san’s review published on Letterboxd:
“He was making a movie called ‘Stab’.
He was stabbed.”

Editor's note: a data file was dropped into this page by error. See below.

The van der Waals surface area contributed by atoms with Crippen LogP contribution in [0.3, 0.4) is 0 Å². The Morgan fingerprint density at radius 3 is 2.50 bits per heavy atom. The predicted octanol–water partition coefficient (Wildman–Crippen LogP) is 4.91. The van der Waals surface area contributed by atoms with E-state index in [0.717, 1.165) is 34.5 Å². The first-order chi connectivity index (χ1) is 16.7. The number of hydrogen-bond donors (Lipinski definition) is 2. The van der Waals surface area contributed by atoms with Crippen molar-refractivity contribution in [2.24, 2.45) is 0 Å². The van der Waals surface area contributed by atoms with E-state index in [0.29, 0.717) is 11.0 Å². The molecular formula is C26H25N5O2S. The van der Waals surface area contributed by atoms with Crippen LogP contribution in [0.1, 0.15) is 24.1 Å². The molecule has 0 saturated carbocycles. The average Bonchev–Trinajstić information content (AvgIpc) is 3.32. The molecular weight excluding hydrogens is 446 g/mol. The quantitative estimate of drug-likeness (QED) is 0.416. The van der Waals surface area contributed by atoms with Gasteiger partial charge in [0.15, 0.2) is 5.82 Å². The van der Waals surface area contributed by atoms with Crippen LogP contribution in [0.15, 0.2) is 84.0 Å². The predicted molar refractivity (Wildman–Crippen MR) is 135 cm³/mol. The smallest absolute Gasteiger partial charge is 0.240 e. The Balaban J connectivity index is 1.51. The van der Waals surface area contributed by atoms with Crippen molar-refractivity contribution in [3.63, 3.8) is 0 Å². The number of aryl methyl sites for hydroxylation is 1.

The premise behind Scream and partially behind Scream 2 that makes these movies so rewatchable is not because there’s a killer on the loose and the screenplay is perfectly structured to keep you eyeing on the red herrings that make the killer’s reveal seem stronger than it actually is, but that the whole setup and existence of the serial crime is to self-awarely engage in these structures as cliches and tropes that have become a tiresome blueprint weighing down any novel creativity for the slasher subgenre. If Scream 2 engages in its violence/sequel commentary for half of its runtime, then Scream 3 engages in its Hollywood/trilogy commentary no more than ten percent. Lacking any effort for ingenuity, it becomes a basic murdery mystery at that point — almost as if its success is depending on the very own blueprint it promised to destroy. I’m amazed at how little I can remember from this chapter of the franchise, despite seeing it multiple times by now. Yet, even though it has little reason to exist, Wes Craven knows how to direct one hell of a slasher flick; therefore, I keep coming back.